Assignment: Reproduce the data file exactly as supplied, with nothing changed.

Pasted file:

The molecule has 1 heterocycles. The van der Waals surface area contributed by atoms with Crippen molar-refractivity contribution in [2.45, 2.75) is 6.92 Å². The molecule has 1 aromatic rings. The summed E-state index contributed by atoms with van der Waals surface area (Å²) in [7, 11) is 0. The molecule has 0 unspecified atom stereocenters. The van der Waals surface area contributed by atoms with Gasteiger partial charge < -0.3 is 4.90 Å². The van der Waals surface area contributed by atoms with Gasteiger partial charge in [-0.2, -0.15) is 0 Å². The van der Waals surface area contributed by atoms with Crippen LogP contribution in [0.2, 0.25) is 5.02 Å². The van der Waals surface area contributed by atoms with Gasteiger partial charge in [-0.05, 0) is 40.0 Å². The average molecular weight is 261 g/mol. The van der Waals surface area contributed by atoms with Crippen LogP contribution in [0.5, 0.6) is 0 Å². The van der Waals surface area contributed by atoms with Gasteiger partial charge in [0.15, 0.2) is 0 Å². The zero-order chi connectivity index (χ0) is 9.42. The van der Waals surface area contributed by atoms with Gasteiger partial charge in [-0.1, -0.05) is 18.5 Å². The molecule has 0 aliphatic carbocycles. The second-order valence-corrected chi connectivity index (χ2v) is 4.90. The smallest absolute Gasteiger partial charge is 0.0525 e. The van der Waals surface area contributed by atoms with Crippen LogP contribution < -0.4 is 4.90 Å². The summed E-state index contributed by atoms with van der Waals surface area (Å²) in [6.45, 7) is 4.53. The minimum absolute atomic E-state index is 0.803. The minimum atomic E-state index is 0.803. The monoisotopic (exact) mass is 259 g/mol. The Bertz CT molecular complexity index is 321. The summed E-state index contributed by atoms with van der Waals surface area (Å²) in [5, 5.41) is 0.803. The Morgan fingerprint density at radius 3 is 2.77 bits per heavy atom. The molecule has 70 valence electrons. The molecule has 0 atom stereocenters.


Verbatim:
The molecule has 1 heterocycles. The van der Waals surface area contributed by atoms with Crippen molar-refractivity contribution in [2.45, 2.75) is 6.92 Å². The molecule has 1 aromatic rings. The summed E-state index contributed by atoms with van der Waals surface area (Å²) in [7, 11) is 0. The molecule has 0 unspecified atom stereocenters. The van der Waals surface area contributed by atoms with Gasteiger partial charge < -0.3 is 4.90 Å². The van der Waals surface area contributed by atoms with Gasteiger partial charge in [-0.2, -0.15) is 0 Å². The van der Waals surface area contributed by atoms with Crippen LogP contribution in [0.2, 0.25) is 5.02 Å². The van der Waals surface area contributed by atoms with Gasteiger partial charge in [-0.05, 0) is 40.0 Å². The average molecular weight is 261 g/mol. The van der Waals surface area contributed by atoms with Crippen LogP contribution in [0.5, 0.6) is 0 Å². The van der Waals surface area contributed by atoms with Gasteiger partial charge in [0.15, 0.2) is 0 Å². The zero-order chi connectivity index (χ0) is 9.42. The van der Waals surface area contributed by atoms with Gasteiger partial charge in [-0.1, -0.05) is 18.5 Å². The molecule has 0 aliphatic carbocycles. The second-order valence-corrected chi connectivity index (χ2v) is 4.90. The smallest absolute Gasteiger partial charge is 0.0525 e. The van der Waals surface area contributed by atoms with Crippen LogP contribution < -0.4 is 4.90 Å². The summed E-state index contributed by atoms with van der Waals surface area (Å²) in [6.45, 7) is 4.53. The minimum absolute atomic E-state index is 0.803. The minimum atomic E-state index is 0.803. The monoisotopic (exact) mass is 259 g/mol. The Bertz CT molecular complexity index is 321. The summed E-state index contributed by atoms with van der Waals surface area (Å²) in [5, 5.41) is 0.803. The Morgan fingerprint density at radius 3 is 2.77 bits per heavy atom. The molecule has 70 valence electrons. The molecule has 0 atom stereocenters.